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dc.contributor.authorSamford, Steven
dc.date.accessioned2012-08-28T17:43:11Z
dc.date.issued2012-08-28
dc.date.submittedJuly 2012
dc.identifier.urihttp://hdl.handle.net/1928/21074
dc.description.abstractWhen faced with the integration of international markets, some small producers in the developing world respond with “low road” strategies that undermine wages and working conditions while others take the “high road” to become globally competitive. Existing explanations – macroeconomic policy, human capital development, geography – are unable to account for this variation both across and within sectors. I address this variation by examining workshop-level responses to a government effort to develop and disseminate a lead-free glaze in the Mexican ceramics sector. Many producers have failed to adopt the glaze despite the fact that it promises to improve both their health and their export prospects. I draw on a variety of data to understand which workshops adopt the improved glaze technology: social network and statistical analysis of an original survey; interviews with state and federal officials and workshops in several villages; observation of training programs and meetings of producer groups. I find that upgrading is most likely where state agents work through existing networks of producers, using these social ties as conduits for the flow of information about technology and markets. However, networks of producers at the cluster level are highly uneven, which complicates the task of disseminating information through clusters. Moreover, the weakness of the Mexican state relative to civil society – especially in remote rural areas and highly indigenous areas – has made the formation of public-private ties much more difficult for the state to accomplish.en_US
dc.description.sponsorshipNational Science Foundation Doctoral Dissertation Improvement Grant (Grant # SES-1026767); Social Science Research Council's International Dissertation Research Fellowship (funds provided by the Andrew W. Mellon Foundation); Fulbright Commission; Latin American and Iberian Institute at the University of New Mexicoen_US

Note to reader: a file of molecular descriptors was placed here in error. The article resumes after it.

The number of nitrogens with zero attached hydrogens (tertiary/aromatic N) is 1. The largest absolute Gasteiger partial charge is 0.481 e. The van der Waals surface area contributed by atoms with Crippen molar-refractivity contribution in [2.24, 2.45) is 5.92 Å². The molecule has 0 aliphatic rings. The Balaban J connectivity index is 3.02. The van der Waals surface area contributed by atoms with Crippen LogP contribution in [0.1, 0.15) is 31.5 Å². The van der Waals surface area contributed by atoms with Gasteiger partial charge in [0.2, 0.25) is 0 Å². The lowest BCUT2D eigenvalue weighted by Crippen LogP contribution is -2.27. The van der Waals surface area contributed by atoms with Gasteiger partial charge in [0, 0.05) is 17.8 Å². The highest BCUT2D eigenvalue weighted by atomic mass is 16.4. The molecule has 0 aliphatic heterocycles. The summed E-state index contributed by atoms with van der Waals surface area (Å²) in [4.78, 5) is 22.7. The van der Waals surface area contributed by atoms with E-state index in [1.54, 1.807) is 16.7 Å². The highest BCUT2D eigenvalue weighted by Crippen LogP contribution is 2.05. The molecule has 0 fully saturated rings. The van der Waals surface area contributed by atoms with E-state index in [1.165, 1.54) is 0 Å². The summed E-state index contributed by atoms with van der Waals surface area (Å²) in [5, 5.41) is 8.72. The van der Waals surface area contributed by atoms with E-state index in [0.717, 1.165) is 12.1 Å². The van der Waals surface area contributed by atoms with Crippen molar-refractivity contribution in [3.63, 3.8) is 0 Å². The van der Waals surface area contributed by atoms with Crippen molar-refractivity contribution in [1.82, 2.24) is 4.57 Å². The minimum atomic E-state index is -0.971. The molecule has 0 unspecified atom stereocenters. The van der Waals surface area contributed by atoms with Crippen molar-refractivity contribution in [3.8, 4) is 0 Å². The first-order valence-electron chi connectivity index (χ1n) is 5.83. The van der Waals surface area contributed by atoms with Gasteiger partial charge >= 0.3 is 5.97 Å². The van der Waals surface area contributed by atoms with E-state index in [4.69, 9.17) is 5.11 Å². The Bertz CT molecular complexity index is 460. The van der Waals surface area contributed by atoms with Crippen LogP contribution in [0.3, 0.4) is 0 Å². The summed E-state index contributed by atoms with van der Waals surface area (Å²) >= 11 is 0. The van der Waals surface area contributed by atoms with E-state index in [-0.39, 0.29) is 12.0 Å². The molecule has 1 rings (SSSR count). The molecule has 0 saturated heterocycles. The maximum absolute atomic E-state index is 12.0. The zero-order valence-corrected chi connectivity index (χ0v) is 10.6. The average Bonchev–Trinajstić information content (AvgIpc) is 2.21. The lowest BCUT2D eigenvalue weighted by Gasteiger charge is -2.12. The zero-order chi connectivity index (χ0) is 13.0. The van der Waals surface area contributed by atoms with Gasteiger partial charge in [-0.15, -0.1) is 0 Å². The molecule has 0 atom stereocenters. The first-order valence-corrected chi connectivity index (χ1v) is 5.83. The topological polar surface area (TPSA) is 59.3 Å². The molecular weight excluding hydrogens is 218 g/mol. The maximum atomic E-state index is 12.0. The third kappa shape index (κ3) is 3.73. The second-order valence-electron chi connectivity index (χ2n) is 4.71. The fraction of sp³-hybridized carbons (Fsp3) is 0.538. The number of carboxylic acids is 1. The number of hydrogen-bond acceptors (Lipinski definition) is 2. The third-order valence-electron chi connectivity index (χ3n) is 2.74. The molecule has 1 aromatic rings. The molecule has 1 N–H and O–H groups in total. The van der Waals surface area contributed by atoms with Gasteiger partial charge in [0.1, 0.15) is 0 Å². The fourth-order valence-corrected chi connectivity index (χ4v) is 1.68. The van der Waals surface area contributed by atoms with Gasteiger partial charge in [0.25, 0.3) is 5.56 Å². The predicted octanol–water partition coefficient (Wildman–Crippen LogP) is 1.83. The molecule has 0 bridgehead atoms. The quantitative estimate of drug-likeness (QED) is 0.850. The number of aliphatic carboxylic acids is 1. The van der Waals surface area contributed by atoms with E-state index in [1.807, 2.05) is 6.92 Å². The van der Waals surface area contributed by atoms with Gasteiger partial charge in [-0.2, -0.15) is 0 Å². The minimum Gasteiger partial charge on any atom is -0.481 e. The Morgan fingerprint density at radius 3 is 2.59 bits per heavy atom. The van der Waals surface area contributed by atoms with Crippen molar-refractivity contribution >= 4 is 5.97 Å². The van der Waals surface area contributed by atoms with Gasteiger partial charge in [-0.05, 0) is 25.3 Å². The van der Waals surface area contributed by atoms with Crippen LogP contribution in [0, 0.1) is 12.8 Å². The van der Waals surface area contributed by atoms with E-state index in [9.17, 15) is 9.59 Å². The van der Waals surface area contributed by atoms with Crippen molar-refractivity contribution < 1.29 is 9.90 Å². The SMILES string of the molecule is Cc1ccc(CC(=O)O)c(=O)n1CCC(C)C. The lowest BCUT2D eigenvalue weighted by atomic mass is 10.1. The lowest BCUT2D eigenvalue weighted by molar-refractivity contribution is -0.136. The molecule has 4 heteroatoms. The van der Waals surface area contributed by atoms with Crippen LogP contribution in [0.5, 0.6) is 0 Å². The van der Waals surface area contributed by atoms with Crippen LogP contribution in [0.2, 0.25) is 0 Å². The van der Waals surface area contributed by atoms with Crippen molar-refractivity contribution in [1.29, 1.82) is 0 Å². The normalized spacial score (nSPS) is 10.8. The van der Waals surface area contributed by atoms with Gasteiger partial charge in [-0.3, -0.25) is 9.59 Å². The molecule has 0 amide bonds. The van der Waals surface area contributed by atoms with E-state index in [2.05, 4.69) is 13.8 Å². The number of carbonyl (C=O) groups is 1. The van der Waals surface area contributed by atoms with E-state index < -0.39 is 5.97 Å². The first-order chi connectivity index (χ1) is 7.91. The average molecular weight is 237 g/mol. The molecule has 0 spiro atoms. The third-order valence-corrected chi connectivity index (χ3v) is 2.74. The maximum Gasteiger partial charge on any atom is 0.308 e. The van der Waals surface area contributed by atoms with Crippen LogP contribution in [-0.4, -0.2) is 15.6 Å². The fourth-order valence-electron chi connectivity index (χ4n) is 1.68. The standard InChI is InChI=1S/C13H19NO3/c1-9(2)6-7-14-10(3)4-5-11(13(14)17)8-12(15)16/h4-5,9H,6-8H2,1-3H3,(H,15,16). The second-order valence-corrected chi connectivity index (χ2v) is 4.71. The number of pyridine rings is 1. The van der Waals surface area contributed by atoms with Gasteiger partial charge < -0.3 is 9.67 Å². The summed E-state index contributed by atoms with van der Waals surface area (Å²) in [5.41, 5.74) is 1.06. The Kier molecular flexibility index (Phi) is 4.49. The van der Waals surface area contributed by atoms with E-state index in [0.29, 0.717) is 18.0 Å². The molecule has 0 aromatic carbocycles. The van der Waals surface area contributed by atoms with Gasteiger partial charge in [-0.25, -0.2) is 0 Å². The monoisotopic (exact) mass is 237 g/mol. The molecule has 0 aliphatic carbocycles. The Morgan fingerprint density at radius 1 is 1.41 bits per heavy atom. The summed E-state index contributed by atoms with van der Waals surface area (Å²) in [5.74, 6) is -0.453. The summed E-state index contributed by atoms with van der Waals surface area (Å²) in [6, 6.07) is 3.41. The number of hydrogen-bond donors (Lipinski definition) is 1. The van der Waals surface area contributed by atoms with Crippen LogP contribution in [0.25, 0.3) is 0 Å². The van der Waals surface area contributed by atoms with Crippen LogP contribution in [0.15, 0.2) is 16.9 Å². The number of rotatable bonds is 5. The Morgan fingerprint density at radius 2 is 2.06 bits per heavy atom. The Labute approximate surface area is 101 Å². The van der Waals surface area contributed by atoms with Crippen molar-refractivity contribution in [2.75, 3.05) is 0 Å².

dc.language.isoen_USen_US
dc.subjectdevelopment, labor regulation, social networks, innovation, Mexico, ceramicsen_US
dc.subject.lcshCeramic industries -- Social aspects -- Mexico
dc.subject.lcshPotters -- Mexico -- Social conditions
dc.subject.lcshDiffusion of innovations -- Government policy -- Mexico
dc.subject.lcshIndustrial hygiene -- Government policy -- Mexico
dc.titleHigh Road Development in a Low Tech Industry: Policymakers, Producer Networks, and the Co-Production of Innovation in the Mexican Ceramics Sectoren_US
dc.typeDissertationen_US
dc.description.degreePolitical Scienceen_US
dc.description.levelDoctoralen_US
dc.description.departmentUniversity of New Mexico. Dept. of Political Scienceen_US
dc.description.advisorSchrank, Andrew
dc.description.advisorStanley, William
dc.description.committee-memberSchrank, Andrew
dc.description.committee-memberStanley, William
dc.description.committee-memberPeceny, Mark
dc.description.committee-memberHochstetler, Kathryn
emb.embargo.terms2016-07-30
emb.embargo.lift2016-07-30


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